Ever had one of those days or weeks where you just can’t pull yourself out of bed in the morning? Or perhaps you just can’t say “No!” to the dessert tray. Regardless of the activity, willpower is what keeps some people disciplined. But it doesn’t make you a bad person if you have dessert with every meal, buy more shoes than you really need or take longer to get going in the morning. It just means your willpower isn’t strong. And just like any other habit, that can be changed. continue reading »

Posted in Acupuncture, Traditional Chinese Medicine | Tagged , , | Comments Off on Acupuncture for Harnessing Willpower

How Weather Affects Pain

Almost everybody has heard one of their relatives complain about how painful their joints become when the weather changes, especially when it gets cold or rainy. But is there any validity to this claim? And what about people who live live in consistently cold, rainy or damp climates? Do they have the same complaints about body aches and pains? The short answer is both yes and no. There is some truth to this, but it might not be what you think.

Achy joints, arthritis flare ups and intense migraines are just some of the ways people can predict the weather coming. And while it may seem far-fetched, there is something going on there. Scientists have studied this, but even they can’t agree. There are however, several theories why weather affects pain. The most common theory is air pressure, or barometric pressure, is what is actually affecting pain levels.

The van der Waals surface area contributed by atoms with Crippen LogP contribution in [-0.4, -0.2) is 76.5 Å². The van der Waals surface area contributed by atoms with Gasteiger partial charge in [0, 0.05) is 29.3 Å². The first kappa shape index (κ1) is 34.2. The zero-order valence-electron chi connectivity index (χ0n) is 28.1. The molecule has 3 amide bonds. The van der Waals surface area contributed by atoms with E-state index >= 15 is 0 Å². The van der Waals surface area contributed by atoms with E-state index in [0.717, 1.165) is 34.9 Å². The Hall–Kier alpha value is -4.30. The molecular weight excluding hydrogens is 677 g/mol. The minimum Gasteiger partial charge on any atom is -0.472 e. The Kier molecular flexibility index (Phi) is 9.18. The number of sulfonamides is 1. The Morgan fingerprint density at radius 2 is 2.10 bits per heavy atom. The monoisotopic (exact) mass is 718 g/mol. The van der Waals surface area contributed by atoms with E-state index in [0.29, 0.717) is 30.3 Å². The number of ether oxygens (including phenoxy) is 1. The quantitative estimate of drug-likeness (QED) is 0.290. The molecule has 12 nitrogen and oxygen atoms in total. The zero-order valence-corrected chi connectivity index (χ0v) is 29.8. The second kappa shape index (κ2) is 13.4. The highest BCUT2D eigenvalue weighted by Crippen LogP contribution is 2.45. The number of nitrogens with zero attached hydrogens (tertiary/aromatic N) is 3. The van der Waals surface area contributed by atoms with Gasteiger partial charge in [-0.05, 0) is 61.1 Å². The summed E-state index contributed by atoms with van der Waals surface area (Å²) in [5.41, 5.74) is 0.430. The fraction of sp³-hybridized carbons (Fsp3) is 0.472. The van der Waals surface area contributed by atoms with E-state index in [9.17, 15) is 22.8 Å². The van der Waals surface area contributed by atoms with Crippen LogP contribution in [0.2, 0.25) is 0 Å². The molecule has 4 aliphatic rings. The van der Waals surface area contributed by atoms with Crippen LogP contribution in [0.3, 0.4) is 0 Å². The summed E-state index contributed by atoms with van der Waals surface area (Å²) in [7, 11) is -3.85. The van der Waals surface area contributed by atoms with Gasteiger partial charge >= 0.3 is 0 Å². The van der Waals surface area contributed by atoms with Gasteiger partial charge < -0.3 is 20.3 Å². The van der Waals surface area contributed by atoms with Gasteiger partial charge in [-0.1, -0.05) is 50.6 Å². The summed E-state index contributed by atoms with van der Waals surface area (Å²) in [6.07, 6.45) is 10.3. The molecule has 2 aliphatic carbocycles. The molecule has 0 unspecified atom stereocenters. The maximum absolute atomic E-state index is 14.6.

Barometric pressure is the weight of the atmosphere that surrounds us. Just before a storm hits, barometric pressure drops. The lower air pressure allows the tissues to expand and this can lead to added pressure on the joints. This may increase pain in those areas.

Another theory is more psychological. It is well documented weather can affect a person’s mood. When a person feels gloomy or depressed, their perception of pain can be increased. This happens frequently in areas where winters are long and cold. It even has a name: Seasonal Affective Disorder or SAD.

One thing for certain is our bodies adjust to our environments. A recent study looked at people in four cities: Nashville, San Diego and two cities in Massachusetts. The study concluded people experience changes in their pain when the weather changed no matter where they lived. Pain worsened when the barometric pressure fell, which occurs right before a storm or drastic weather changes. And since our bodies adjust to our environment, it is safe to say no matter where a person lives, their pain will go with them. They may not notice it as much at first after moving to a new climate, but eventually it will come back.